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Postby ^Peter » Sat May 09, 2009 5:59 pm

Welcome to pweb, mikeAumd!

A question to my seniors: what's limeaid?

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Postby zeroguy » Sun May 10, 2009 1:27 am

A question to my seniors: what's limeaid?
It's what newbies are sometimes given by pwebbers that meant to give limeade.
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Postby olso1713 » Fri May 15, 2009 10:30 am

This was my second time reading Ender’s Game and I was reminded about just how fabulous this book is. Is it possible to read this book and not completely love Ender Wiggin afterward?! One thing I have seen since reading the book is a sort of general contempt for the adults who pushed Ender to his limits, isolated him, and didn’t prevent him from murdering other kids. It is pretty obvious, at least to me, that Ender would not have accomplished the victory for the human race that he did if circumstances throughout his life had been different. Another thing I think is that children are extremely resilient. I have no doubt that a child put through similar situations for real here on Earth would have some serious emotional and social problems growing up, but I don’t believe anyone is a hopeless case and I believe that, with the right nurturing help and guidance, such a child could recover quite well in the long run. Also, we all know how compassionate Ender is. I think his compassion for other living beings is a major factor of his personality that would help him to recover from all the scary, harsh, sad, challenging things he had been through. I don’t understand truly mean, truly evil people. Why are people like Peter so evil all the way through? Is there some good in there somewhere… some compassion? Maybe the answer to these questions lies in the other books in the series.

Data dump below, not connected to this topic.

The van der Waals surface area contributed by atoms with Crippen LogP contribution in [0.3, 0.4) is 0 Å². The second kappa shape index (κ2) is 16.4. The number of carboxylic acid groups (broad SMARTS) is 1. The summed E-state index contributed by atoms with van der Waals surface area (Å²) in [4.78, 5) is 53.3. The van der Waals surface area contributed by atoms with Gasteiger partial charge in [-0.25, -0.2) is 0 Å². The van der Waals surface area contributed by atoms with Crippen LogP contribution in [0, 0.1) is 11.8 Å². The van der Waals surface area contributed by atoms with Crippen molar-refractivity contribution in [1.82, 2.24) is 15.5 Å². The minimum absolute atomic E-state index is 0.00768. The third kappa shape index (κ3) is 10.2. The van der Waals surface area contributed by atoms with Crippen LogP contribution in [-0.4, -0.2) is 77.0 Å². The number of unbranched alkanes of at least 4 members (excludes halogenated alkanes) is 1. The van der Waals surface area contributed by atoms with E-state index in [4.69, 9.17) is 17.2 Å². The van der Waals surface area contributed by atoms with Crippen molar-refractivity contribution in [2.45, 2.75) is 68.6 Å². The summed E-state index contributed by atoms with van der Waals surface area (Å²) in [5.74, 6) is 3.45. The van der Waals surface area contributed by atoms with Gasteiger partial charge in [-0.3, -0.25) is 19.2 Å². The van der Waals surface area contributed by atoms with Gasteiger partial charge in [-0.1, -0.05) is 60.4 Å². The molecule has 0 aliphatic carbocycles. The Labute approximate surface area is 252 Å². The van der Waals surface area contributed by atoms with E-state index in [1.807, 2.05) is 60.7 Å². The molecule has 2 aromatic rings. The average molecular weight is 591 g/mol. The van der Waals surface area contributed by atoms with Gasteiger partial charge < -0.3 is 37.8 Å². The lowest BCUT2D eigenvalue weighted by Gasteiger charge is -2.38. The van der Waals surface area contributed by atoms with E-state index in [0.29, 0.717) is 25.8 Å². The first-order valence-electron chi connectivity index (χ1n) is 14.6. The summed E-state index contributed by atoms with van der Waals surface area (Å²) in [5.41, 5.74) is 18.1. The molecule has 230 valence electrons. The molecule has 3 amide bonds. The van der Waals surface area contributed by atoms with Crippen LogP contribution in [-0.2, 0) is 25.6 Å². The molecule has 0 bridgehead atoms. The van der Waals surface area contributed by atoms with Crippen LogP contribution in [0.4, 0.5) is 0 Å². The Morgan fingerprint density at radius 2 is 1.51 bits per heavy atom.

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Postby Jeesh_girl15 » Fri May 15, 2009 3:35 pm

Hey olso1713! Welcome to the webland of P-web!!!!!! *voice echoes and echoes and echoes* You should read the other books. They're just as good if not better. (Nice take on EG)
. . . You should look into the other books as well. If you prefer the tactical, strategic focus of EG and ES, I would recommend reading the rest of the Shadow Series next (Shadow of the Hegemon, Shadow Puppets, Shadow of the Giant). If, however, you are looking for something more like the end of Ender's Game, where moral dilemma is the most important part of the plot, then I would recommend the rest of the Ender Quartet (Speaker for the Dead, Xenocide, Children of the Mind). They're all good books!